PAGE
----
Neuraxial anesthesia and analgesia techniques can be challenging in the obstetric patient. These techniques heavily rely on anatomic landmarks but the expected anatomic and physiologic changes of pregnancy impair the provider in discerning these accurately. There is exaggerated lordosis and edema, softer interspinous ligaments, narrowing of the epidural space, and a smaller intrathecal space; all of which increase the likelihood of failed block or an accidental dural puncture. Furthermore, patients may not be able to flex the lumbar spine and labor pain challenges their ability to maintain positioning during the procedure. To review the theory and steps of labor analgesia click here.
Enter lumbar ultrasound for guidance of neuraxial blocks. Ultrasound improves precision and efficacy. Contrary to the other chapters were bone was limiting our ability to see deeper structures, here our goal is to identify bony landmarks as they are surrogates for location and depth.
Lumbar Sono Anatomy
We must first take a look at two of the most common scanning planes. These are the transverse (in blue) and the paramedian sagittal oblique (PSO) plane (in red). The PSO plane is a paramedian sagittal plane (in green) except the probe is tilted towards midline as opposed to a line that is parallel the midline, as seen on the diagram.
Ideally a curved array the low frequency probe (3-5Mhz) should be selected and an initial depth of 7-8 cm chosen. We then recognize the bony structures that are imaged on these planes.
Recall that bony surfaces appear as hyperechoic or white linear structures with dense acoustic shadowing (black) beneath that completely obscures any deeper structures The diagrams and their corresponding ultrasound images are shown below for illustration purposes.
Imaging planes used in lumbar ultrasound. See text for details.
Paramedian Sagital Oblique (PSO) Plane
Lets first take a look at what we could possibly see with the use of a 3D model to have an understanding of the planes and orientation. The clips from the model below show the lumbar vertebrae and sacrum. The left portion of the model has all muscle layers while the right has only the bony layers which is what is of paramount importance to us. The probe is slightly angled towards the left on the sagittal plane to get the PSO plane. Notice that the second clip starts scanning from the sacrum. The model has been modified and used with from Z-anatomy.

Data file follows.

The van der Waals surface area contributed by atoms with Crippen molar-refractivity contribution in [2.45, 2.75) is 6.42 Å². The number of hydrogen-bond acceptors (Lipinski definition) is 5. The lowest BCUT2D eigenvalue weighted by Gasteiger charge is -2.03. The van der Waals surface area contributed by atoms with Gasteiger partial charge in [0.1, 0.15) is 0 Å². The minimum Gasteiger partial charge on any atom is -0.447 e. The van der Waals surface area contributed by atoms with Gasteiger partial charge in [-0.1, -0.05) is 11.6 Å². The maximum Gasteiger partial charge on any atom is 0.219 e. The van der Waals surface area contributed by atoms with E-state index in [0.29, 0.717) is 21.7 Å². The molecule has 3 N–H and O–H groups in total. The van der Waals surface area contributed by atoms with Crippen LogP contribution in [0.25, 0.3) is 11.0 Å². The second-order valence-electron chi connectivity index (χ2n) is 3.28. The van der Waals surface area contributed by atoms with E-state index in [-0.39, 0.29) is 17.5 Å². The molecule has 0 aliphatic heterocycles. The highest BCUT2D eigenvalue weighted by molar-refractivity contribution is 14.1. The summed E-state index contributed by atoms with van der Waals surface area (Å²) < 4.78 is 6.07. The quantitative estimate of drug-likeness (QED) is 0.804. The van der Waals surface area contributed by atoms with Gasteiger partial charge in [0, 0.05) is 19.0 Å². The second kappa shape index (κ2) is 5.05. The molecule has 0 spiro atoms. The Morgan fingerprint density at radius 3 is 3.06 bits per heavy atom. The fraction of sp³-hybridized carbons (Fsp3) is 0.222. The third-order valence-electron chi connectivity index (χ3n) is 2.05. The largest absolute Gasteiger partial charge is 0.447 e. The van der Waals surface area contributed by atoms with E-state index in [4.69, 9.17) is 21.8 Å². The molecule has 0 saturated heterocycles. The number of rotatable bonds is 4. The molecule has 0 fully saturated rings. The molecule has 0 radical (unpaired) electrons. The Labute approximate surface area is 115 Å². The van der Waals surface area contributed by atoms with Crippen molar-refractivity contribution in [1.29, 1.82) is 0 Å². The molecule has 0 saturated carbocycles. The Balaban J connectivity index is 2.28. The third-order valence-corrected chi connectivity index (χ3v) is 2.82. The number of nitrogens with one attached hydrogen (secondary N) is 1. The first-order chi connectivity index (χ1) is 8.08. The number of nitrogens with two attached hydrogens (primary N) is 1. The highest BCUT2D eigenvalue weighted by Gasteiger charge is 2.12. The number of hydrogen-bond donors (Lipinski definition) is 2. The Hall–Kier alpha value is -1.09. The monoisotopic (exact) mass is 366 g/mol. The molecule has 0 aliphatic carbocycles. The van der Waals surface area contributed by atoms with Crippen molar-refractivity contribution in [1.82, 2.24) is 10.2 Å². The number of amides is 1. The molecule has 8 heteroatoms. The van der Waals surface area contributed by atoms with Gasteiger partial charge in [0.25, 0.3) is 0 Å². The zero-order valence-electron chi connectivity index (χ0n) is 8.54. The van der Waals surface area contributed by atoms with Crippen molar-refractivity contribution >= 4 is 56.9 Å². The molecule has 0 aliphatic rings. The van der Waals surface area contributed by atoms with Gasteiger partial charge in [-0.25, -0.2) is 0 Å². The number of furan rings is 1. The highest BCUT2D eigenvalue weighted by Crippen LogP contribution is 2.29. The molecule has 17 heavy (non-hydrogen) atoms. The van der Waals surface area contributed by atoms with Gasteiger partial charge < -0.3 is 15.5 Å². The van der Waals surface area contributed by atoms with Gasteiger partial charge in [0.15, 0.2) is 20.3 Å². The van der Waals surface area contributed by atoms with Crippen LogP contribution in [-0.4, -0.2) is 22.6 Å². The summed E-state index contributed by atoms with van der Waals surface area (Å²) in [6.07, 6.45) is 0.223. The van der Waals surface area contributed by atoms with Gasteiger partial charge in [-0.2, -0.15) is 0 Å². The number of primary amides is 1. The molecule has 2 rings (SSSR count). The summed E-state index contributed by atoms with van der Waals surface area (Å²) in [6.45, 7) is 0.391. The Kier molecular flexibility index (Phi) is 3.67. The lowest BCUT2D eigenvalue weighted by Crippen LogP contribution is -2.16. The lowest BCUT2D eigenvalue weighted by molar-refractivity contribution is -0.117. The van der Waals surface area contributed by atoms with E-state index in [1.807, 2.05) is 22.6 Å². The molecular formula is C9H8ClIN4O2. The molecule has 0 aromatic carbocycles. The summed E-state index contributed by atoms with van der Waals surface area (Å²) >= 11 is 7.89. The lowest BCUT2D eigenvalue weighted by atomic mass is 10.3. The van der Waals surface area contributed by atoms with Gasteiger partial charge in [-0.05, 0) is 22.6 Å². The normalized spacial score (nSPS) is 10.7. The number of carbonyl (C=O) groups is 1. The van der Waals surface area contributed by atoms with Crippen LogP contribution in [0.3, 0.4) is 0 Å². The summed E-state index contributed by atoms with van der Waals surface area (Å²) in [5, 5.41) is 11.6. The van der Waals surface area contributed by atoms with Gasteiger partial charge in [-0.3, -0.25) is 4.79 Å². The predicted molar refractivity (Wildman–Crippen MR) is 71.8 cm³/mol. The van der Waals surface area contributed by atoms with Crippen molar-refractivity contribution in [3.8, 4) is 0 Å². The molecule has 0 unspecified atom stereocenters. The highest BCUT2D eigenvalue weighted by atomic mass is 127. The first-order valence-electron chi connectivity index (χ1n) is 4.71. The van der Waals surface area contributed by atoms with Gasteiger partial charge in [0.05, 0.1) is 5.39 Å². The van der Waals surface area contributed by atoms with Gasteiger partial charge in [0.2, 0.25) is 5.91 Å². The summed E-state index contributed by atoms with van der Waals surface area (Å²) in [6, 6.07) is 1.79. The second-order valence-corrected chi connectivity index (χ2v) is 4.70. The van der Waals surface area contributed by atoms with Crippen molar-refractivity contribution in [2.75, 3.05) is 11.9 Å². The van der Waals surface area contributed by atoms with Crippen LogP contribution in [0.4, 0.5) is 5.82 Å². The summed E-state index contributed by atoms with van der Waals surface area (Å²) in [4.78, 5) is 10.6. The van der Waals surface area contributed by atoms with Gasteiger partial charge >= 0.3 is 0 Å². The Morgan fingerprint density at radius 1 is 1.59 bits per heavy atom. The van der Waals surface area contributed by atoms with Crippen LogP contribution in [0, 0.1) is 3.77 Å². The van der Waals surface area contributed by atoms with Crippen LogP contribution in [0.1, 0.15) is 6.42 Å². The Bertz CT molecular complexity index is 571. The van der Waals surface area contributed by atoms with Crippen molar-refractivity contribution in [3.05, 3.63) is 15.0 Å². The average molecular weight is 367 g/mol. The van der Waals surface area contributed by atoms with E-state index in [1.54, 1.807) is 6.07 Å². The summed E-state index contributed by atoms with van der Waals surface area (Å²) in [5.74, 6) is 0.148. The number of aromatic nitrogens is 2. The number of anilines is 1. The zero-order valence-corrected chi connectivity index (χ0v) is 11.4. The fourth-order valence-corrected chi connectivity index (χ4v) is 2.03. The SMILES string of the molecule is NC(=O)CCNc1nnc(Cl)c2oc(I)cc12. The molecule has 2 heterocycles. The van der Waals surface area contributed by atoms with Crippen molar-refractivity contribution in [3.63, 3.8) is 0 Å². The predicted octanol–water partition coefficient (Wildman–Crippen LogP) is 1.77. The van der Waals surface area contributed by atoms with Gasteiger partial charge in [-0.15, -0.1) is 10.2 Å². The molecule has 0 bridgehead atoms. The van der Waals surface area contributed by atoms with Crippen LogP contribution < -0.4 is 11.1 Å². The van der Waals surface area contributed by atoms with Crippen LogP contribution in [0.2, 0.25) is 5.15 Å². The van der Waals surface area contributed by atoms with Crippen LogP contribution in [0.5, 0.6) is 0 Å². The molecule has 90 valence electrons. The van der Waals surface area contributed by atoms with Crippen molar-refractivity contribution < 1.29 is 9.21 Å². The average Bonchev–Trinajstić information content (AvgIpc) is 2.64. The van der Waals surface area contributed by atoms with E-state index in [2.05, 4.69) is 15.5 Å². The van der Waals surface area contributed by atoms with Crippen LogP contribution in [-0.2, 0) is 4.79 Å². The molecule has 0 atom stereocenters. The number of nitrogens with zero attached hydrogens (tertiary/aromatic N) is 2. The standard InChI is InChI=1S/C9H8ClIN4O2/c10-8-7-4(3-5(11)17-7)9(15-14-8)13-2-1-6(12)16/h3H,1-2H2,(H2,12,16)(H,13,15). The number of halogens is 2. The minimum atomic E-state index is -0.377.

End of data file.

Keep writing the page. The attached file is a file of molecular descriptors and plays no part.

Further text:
The most useful feature of this technique is being able to identify the interlaminar space.
The ultrasound beam cuts the vertebra in such a way the spinous process is not visualized and the bony structures that we see displayed are the lamina.
The sloping hyperechoic laminae of the lumbar vertebrae form what has been described as the “sawtooth” pattern. The gaps between lamina represent the paramedian interlaminar spaces, through which other structures may be visualized. The posterior complex (letter C on the image) which is a combination of the ligamentum flavum, epidural space, and posterior dura often appear as a single linear hyperechoic structure.
The depth from skin to the posterior complex may be measured to provide an indication of the expected needle depth for neuroaxial anesthesisa. If the probe is slid in a caudad direction a single homogenous horizontal hyperechoic line of the sacrum comes into view. We can thus identify the interlaminar spaces if we can identify the sacrum and move upwards from it.
Paramedian Sagital Oblique ultrasound view of lumbar space and corresponding bony anatomy. In red, erector spinae muscle. A, erector spinae muscle, B, lamina, C, Posterior complex and D, Anterior complex (anterior dura, posterior longitudinal ligament and posterior aspect of the vertebral body or disk).
Transverse Plane- Interlaminar Transverse Space
Let's again first take a look at a 3D model so that we understand orientation of this window. The probe has been positioned in transverse plane and moved up and down the model. The first shows a slight tilt of the probe to allow for visualization of the soft tissues that would be obscured by the spinous process. We used Z-anatomy to collect these clips.